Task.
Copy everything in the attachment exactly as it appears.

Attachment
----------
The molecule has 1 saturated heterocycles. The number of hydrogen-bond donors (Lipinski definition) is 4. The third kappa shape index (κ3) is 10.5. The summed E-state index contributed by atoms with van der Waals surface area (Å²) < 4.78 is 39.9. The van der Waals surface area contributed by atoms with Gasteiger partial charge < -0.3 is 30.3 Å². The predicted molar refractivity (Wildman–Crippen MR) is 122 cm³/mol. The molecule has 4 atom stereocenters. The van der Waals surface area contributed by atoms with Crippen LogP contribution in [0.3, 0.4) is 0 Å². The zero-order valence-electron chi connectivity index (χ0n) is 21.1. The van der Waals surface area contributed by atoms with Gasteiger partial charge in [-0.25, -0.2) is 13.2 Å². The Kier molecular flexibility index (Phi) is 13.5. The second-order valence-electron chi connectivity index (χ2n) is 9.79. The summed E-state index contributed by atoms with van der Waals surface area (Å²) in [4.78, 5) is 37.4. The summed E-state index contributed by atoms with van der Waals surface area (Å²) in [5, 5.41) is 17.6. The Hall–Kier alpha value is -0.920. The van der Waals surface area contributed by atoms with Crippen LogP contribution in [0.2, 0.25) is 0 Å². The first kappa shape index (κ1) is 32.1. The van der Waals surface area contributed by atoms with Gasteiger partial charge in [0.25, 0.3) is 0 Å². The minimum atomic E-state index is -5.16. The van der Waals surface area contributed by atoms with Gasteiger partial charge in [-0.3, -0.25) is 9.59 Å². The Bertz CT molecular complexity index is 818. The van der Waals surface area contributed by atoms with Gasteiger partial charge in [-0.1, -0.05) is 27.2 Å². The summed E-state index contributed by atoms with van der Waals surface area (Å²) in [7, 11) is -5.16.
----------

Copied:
The molecule has 1 saturated heterocycles. The number of hydrogen-bond donors (Lipinski definition) is 4. The third kappa shape index (κ3) is 10.5. The summed E-state index contributed by atoms with van der Waals surface area (Å²) < 4.78 is 39.9. The van der Waals surface area contributed by atoms with Gasteiger partial charge < -0.3 is 30.3 Å². The predicted molar refractivity (Wildman–Crippen MR) is 122 cm³/mol. The molecule has 4 atom stereocenters. The van der Waals surface area contributed by atoms with Crippen LogP contribution in [0.3, 0.4) is 0 Å². The zero-order valence-electron chi connectivity index (χ0n) is 21.1. The van der Waals surface area contributed by atoms with Gasteiger partial charge in [-0.25, -0.2) is 13.2 Å². The Kier molecular flexibility index (Phi) is 13.5. The second-order valence-electron chi connectivity index (χ2n) is 9.79. The summed E-state index contributed by atoms with van der Waals surface area (Å²) in [4.78, 5) is 37.4. The summed E-state index contributed by atoms with van der Waals surface area (Å²) in [5, 5.41) is 17.6. The Hall–Kier alpha value is -0.920. The van der Waals surface area contributed by atoms with Crippen LogP contribution in [0.2, 0.25) is 0 Å². The first kappa shape index (κ1) is 32.1. The van der Waals surface area contributed by atoms with Gasteiger partial charge in [0.25, 0.3) is 0 Å². The minimum atomic E-state index is -5.16. The van der Waals surface area contributed by atoms with Gasteiger partial charge in [-0.3, -0.25) is 9.59 Å². The Bertz CT molecular complexity index is 818. The van der Waals surface area contributed by atoms with Gasteiger partial charge in [-0.1, -0.05) is 27.2 Å². The summed E-state index contributed by atoms with van der Waals surface area (Å²) in [7, 11) is -5.16.